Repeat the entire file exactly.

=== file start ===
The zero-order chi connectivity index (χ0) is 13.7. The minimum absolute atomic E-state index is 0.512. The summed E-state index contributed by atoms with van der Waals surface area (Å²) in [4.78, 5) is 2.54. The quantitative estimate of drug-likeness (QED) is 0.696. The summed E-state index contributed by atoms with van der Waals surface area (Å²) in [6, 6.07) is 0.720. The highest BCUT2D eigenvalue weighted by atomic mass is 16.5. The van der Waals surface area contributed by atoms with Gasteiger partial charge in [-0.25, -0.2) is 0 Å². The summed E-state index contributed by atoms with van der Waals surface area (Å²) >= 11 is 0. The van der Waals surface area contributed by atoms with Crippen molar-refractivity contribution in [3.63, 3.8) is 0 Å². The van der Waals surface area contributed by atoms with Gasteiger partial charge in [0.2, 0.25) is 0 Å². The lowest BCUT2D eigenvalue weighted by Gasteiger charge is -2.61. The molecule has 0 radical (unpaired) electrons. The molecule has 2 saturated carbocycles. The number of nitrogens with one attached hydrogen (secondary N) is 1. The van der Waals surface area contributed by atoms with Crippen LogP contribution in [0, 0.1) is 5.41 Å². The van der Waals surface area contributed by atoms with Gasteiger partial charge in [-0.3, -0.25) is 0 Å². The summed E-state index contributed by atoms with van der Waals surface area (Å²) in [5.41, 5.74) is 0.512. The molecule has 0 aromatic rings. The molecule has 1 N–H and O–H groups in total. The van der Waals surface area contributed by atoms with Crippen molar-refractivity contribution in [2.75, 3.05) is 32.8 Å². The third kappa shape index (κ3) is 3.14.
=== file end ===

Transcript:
The zero-order chi connectivity index (χ0) is 13.7. The minimum absolute atomic E-state index is 0.512. The summed E-state index contributed by atoms with van der Waals surface area (Å²) in [4.78, 5) is 2.54. The quantitative estimate of drug-likeness (QED) is 0.696. The summed E-state index contributed by atoms with van der Waals surface area (Å²) in [6, 6.07) is 0.720. The highest BCUT2D eigenvalue weighted by atomic mass is 16.5. The van der Waals surface area contributed by atoms with Gasteiger partial charge in [-0.25, -0.2) is 0 Å². The summed E-state index contributed by atoms with van der Waals surface area (Å²) >= 11 is 0. The van der Waals surface area contributed by atoms with Crippen molar-refractivity contribution in [3.63, 3.8) is 0 Å². The van der Waals surface area contributed by atoms with Gasteiger partial charge in [0.2, 0.25) is 0 Å². The lowest BCUT2D eigenvalue weighted by Gasteiger charge is -2.61. The molecule has 0 radical (unpaired) electrons. The molecule has 2 saturated carbocycles. The number of nitrogens with one attached hydrogen (secondary N) is 1. The van der Waals surface area contributed by atoms with Crippen LogP contribution in [0, 0.1) is 5.41 Å². The van der Waals surface area contributed by atoms with Gasteiger partial charge in [-0.3, -0.25) is 0 Å². The summed E-state index contributed by atoms with van der Waals surface area (Å²) in [5.41, 5.74) is 0.512. The molecule has 0 aromatic rings. The molecule has 1 N–H and O–H groups in total. The van der Waals surface area contributed by atoms with Crippen molar-refractivity contribution in [2.75, 3.05) is 32.8 Å². The third kappa shape index (κ3) is 3.14.